Gold Outlook Finely Balanced
Gold hit a fresh monthly low near $1900 before bouncing back slightly on short-side profit taking. On Wednesday, investors assessed the main message coming from this week’s Sintra conference – that more policy tightening is on the way – and decided to punish the metal further. Bond yields held firm, and this reduced the appeal of gold, silver and yen, some of the lowest and zero-yielding assets. But after a slow 2-month decline, gold is now near the key $1900 support level, where we might start to see some bargain hunting again. So, the downside risks could be limited for the precious metal moving forward.
Why has gold struggled?
Just a couple of months ago, the market was pricing in Federal Reserve rate cuts as early as September as economic worries boosted speculation that inflation will fall rapidly. That hasn’t happened. So, gold opponents, arguing that yield-seeking investors would rather invest in government bonds and enjoy the fixed nominal return than hope for a bigger capital appreciation by holding gold, have sold the metal on every rally since. Central bank heads on Wednesday have made it clear once again that further tightening is required, and policy will need to remain contractionary longer as the decline in inflation has been frustratingly slow, and the economy is holding its own better than expected. So, in the eyes of gold bears, why tie up capital in something that doesn’t pay any interest or dividends, and cost money to store?
Can gold rebound?
Gold proponents would argue that interest rates are near their peak and with signs that inflation is slowly heading back down towards the target for most major economies, this should brighten the gold outlook. Still-high inflation around the world means fiat currency is continuing to lose value, and gold could prove to be a good hedge against rising prices.
We tend to favour the bullish gold argument in so far as the longer-term is concerned. But the short-term gold outlook continues to remain highly uncertain owning to the reasons stated above, and very heavily influenced by central bank speeches and incoming data. Speaking of…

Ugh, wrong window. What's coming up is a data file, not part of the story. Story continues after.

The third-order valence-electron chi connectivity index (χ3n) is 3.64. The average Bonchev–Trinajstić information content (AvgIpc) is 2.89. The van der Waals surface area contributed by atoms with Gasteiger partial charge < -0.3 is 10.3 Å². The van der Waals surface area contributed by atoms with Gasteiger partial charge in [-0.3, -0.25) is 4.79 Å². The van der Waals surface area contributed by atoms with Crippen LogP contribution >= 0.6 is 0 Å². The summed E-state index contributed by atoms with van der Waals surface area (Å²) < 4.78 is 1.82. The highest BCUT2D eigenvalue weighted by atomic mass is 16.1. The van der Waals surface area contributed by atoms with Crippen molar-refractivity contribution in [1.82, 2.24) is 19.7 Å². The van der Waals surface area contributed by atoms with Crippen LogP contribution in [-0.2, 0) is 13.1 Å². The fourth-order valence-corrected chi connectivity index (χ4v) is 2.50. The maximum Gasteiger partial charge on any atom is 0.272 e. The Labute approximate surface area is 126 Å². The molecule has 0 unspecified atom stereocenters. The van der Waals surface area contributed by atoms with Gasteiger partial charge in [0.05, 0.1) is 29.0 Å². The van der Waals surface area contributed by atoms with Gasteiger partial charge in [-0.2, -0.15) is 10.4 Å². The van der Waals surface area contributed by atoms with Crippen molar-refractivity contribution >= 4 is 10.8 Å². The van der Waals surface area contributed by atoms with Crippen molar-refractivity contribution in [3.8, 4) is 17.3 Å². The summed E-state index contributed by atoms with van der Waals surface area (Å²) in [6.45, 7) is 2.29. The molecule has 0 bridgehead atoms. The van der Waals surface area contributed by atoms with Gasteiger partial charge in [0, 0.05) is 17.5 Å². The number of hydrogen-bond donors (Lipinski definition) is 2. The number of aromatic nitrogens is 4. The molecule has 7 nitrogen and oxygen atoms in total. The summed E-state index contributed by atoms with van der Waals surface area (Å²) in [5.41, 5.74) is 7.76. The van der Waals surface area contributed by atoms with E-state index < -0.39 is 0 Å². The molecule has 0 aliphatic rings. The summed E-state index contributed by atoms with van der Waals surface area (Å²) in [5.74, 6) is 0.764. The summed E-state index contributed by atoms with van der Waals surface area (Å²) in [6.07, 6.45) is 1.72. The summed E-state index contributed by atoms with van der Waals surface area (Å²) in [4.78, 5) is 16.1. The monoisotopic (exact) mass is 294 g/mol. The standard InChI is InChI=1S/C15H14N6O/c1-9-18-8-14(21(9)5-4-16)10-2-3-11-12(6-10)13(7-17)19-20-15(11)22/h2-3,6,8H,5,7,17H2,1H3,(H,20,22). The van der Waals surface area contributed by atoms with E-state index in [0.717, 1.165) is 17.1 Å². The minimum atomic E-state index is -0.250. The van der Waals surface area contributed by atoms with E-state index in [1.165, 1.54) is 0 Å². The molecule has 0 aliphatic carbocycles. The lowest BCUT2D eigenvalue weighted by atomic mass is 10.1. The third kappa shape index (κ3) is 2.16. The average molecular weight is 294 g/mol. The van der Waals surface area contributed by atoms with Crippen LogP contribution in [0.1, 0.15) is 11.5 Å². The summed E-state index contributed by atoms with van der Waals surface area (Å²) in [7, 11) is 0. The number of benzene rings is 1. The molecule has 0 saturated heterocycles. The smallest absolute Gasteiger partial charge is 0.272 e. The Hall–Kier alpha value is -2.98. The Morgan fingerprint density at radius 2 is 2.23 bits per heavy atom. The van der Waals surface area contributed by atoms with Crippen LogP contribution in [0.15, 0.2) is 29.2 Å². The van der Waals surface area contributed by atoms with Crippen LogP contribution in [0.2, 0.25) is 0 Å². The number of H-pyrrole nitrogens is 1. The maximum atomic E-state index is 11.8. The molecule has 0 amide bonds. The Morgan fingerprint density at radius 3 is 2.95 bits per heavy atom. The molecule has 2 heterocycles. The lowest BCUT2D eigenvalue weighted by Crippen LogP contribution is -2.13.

Core PCE in focus
With the dollar recently bouncing back, all eyes will be on US core PCE inflation print on Friday. If this shows an above-forecast reading, then gold will most likely remain under pressure as it will further boost the bearish argument. However, if it surprises to the downside, then gold bulls would have more reason to look for dip-buying opportunities. Keep an eye on the Dollar Index as gold tends to move inversely with the greenback.
Gold technical analysis
While the macro outlook appears finely balanced, as the focus remains on incoming data, traders will watch price action just as closely to determine whether XAUUSD has bottomed or more losses are on the way.
With that in mind, keep an eye on the falling wedge pattern to see if the buyers will show up or we simply break through on the downside.
The bullish trend ended in May when the breakout above the August 2020 record high of $2075 immediately failed. Subsequently, gold went on to break below its 21-day moving average, which is a popular short-term trend indicator. This MA has consistently provided resistance to any gold advance during June.
For now, the short-term gold outlook remains bearish as price continues to break down short-term support levels and gets offered on any bounces.
Key support levels such as $2000, $1980 and now $1932ish have broken down. The latter is now the most important short-term level to watch as price tests it from underneath. For as long as gold holds below this $1932 level, the path of least resistance would remain to the downside towards $1900. Below $1900, the next big level is around $1850/55 area, which marks the base of the breakout in March and the 200-day average.
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